DGCA begins special two-month airline audit – The New Indian Express

By PTI

NEW DELHI: Aviation regulator DGCA has launched a special 2-month audit of airlines after its spot checks earlier this month revealed that insufficient and unqualified engineering staff are certifying carrier planes before their departure, officials said.

The Directorate General of Civil Aviation (DGCA) carried out the spot checks as there have been numerous incidents of technical malfunction in Indian carriers’ aircraft over the past 45 days.

The aforementioned special audit will focus on facilities such as hangars and stores, equipment used by airline personnel, airline quality assurance system, aircraft grounded due to lack of spares and the airlines maintenance control center, said a DGCA order dated July 18. .

The special audit will also cover the availability of “sufficient, suitably qualified and experienced” manpower, service time limitations, availability of current maintenance data for all aircraft types, adequacy of aircraft turnaround time during transit and “multiple MEL releases”. , pursuant to the order, accessed by PTI.

“MEL (minimum equipment list) releases” means that an aircraft is cleared to fly with certain equipment or instruments inoperative for a specific period of time, until repairs are made. There have been reports of increased engineering-related occurrences at scheduled airlines in recent times,” the order said.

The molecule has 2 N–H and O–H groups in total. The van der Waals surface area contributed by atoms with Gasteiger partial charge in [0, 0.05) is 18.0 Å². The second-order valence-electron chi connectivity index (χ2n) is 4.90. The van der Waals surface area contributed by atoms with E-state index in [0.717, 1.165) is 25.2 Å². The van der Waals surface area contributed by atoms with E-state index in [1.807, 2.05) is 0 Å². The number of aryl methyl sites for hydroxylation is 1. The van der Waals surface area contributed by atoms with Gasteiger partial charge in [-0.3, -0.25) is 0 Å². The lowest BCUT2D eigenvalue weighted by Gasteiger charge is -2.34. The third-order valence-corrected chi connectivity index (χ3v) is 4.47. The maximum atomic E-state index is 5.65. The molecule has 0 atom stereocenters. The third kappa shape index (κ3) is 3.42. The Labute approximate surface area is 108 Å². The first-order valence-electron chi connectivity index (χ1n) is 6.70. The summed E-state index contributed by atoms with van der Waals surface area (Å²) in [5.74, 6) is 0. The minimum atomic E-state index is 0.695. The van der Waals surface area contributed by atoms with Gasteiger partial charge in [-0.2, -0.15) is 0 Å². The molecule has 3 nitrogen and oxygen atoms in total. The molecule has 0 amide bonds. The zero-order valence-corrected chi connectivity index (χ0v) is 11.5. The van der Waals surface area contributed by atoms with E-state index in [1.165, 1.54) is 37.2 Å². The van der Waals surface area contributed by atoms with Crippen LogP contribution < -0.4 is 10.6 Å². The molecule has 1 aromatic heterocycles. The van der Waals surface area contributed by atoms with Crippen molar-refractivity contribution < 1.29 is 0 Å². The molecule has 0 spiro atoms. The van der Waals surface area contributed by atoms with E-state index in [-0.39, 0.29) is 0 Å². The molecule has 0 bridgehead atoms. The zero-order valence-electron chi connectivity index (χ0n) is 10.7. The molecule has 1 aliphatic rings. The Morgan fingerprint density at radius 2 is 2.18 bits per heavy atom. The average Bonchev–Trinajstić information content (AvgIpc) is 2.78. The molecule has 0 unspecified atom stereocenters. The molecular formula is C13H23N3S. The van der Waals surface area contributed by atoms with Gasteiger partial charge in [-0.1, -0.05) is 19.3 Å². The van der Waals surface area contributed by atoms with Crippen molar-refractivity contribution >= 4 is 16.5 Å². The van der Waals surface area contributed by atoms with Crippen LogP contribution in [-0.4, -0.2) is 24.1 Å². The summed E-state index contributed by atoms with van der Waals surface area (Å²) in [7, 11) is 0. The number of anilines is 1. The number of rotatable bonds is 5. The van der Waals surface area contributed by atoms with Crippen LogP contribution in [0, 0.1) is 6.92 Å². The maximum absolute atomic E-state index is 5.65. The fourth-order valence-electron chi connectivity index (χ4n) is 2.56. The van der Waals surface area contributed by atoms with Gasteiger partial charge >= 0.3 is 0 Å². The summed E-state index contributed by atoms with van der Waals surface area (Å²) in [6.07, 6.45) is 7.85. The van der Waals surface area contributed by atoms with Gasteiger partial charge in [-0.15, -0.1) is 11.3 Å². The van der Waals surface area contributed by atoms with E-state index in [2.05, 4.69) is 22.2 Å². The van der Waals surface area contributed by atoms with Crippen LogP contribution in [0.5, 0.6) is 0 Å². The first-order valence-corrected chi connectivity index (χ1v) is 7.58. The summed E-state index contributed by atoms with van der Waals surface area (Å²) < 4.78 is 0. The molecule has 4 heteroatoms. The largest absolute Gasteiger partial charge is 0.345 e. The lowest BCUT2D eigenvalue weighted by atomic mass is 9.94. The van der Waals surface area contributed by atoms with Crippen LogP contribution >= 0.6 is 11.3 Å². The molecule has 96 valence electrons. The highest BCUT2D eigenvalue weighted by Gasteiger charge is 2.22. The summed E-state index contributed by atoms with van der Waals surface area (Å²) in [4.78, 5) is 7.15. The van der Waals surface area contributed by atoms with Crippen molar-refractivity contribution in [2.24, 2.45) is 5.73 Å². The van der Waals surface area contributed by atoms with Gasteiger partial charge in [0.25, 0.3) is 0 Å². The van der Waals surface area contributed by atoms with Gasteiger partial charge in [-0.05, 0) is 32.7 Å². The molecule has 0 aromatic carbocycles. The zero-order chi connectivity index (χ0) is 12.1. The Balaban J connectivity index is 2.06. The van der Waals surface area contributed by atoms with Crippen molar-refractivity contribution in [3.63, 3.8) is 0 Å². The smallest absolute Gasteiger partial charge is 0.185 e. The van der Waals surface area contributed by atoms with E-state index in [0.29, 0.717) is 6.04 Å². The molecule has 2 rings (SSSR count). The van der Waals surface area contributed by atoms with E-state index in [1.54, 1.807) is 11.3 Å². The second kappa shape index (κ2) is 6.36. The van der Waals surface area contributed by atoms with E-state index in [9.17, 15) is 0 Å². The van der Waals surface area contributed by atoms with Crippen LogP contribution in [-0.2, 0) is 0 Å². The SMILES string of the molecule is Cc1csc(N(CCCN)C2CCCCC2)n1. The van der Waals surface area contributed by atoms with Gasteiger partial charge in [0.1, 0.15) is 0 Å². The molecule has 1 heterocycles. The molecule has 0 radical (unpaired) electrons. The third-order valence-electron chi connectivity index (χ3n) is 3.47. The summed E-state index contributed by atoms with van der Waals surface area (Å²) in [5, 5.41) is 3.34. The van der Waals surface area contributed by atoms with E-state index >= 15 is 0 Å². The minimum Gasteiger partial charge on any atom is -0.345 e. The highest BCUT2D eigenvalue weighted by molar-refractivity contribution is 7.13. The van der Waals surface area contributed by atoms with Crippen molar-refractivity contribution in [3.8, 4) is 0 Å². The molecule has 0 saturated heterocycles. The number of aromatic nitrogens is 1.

The order says the special audit of all scheduled airlines begins on July 19 to ensure they meet “established standards”.

DGCA officials said the special audit will be completed within the next two months.

After conducting spot checks, the regulator unveiled its findings last week.

Spot checks revealed that insufficient and unqualified engineering personnel certify aircraft from various carriers prior to departure.

Before each departure, an aircraft is checked and certified by an Aircraft Maintenance Engineer (AME).

Spot checks have revealed that airline AME teams are incorrectly identifying the “cause of a reported defect”, the DGCA said.

They also found that there was an “uptrend in MEL (minimum equipment list) releases” from aircraft, he noted.

“There is also evidence of airlines resorting to frequent ad hoc clearances of Category A certifying staff at transit stations, which is not in line with existing regulations,” he said.

The head of engineering for one of India’s airlines explained that a category A engineer is called a “limited scope engineer” and is allowed to certify and release planes for departures only when the aircraft has no complex defects.

As a result, the DGCA issued guidelines to airlines last week, asking them to deploy sufficient and qualified AME personnel and ordering them to comply by July 28.

There have been numerous incidents of technical malfunction in Indian carrier planes over the past 45 days.

Air India’s Dubai-Kochi flight was diverted to Mumbai on July 21 after the captain reported a loss of cabin pressure.

On July 21, Go First’s Mumbai-Leh and Srinagar-Delhi flights experienced engine trouble.

A Go First flight heading from Delhi to Guwahati on July 20 was diverted to Jaipur after the A320neo’s windscreen cracked in flight.

On July 17, IndiGo’s Sharjah-Hyderabad flight was diverted to Karachi as a precaution after pilots observed a fault in an engine.

On the night of July 16, the Air India Express Calicut-Dubai flight was diverted to Muscat after a burning smell was observed in the in-flight cabin.

A live bird was found in the cockpit of Air India Express’ Bahrain-Kochi flight on July 15.

SpiceJet is also under the scanner.